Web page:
Chromatin contains information beyond the DNA sequence that is needed to regulate the genome and allow the proper development of multi-cellular organisms. Posttranslational modifications (PTMs) of histones modulate the organization of chromatin for replication, repair and transcription of genetic information, and are hypothesized to be the carriers of information that is inherited 'epigenetically'over multiple cel generations. Importantly, investigations into histone PTM function in multicellular eukaryotes have been limited by pleiotropic effects resulting from pharmacological and genetic manipulation of epigenetic regulatory proteins that create, remove, or respond to histone PTMs. Because of this limitation, there is a gap in knowledge regarding the role of individual histone residues as carriers of information. The objective of this proposal is to generate a comprehensive experimental platform in Drosophila melanogaster for spatial and temporal manipulation of post-translationally modified histone residues during animal development. To study the biological function of a specific histone PTM, the acceptor residue must be changed to an amino acid that cannot be appropriately modified. Then, all wild-type copies of that histone gene must be replaced with the mutant copy. We will use a transgenic strategy for replacement of the entire Drosophila histone multigene family with engineered gene clusters that express specific histone mutants, and create experimental tools for the temporal and spatial restriction of these mutations. These studies will directly test the roles of post- translationally modified histone residues during animal development, and will create a sustainable and expandable resource for the study of epigenetic phenomena in metazoans. Because disruption of evolutionarily conserved histone PTMs is thought to underlie many human diseases, including cancer, this research will directly impact human health.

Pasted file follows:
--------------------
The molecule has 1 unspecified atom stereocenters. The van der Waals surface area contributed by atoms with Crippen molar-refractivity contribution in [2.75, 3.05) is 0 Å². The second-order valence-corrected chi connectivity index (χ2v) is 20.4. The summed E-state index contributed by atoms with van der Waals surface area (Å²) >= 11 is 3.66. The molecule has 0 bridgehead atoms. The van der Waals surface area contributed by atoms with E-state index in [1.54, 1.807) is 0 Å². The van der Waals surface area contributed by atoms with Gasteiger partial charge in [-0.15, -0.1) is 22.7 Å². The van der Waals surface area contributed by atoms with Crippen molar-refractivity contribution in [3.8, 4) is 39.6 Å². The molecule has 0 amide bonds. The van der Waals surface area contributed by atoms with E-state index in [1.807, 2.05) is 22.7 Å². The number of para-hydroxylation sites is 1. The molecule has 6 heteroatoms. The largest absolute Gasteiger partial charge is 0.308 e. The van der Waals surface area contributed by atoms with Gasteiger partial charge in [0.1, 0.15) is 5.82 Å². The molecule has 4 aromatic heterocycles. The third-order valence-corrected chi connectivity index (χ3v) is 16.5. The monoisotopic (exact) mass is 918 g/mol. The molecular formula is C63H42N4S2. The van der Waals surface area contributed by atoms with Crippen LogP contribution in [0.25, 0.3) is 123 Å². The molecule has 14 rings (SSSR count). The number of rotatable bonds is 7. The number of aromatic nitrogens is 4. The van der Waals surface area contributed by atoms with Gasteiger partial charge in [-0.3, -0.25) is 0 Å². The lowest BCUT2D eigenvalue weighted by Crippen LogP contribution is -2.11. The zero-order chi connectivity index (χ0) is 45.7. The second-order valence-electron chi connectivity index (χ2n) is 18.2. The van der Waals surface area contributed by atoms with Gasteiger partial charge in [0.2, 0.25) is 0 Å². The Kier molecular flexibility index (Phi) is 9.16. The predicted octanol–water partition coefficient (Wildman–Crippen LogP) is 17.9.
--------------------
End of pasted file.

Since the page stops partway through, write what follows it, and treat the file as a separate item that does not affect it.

The term epigenetic describes heritable phenotypes resulting from molecular information that is not directly encoded in the DNA sequence. We will develop an experimental platform using a genetically tractable animal model system to directly test the roles of histones, the major protein component of chromosomes, in epigenetic inheritance during development. The proposed studies will establish new tools that biologists can use for the general study of histone-mediated epigenetic phenomena, which are known to play a role in human disease.
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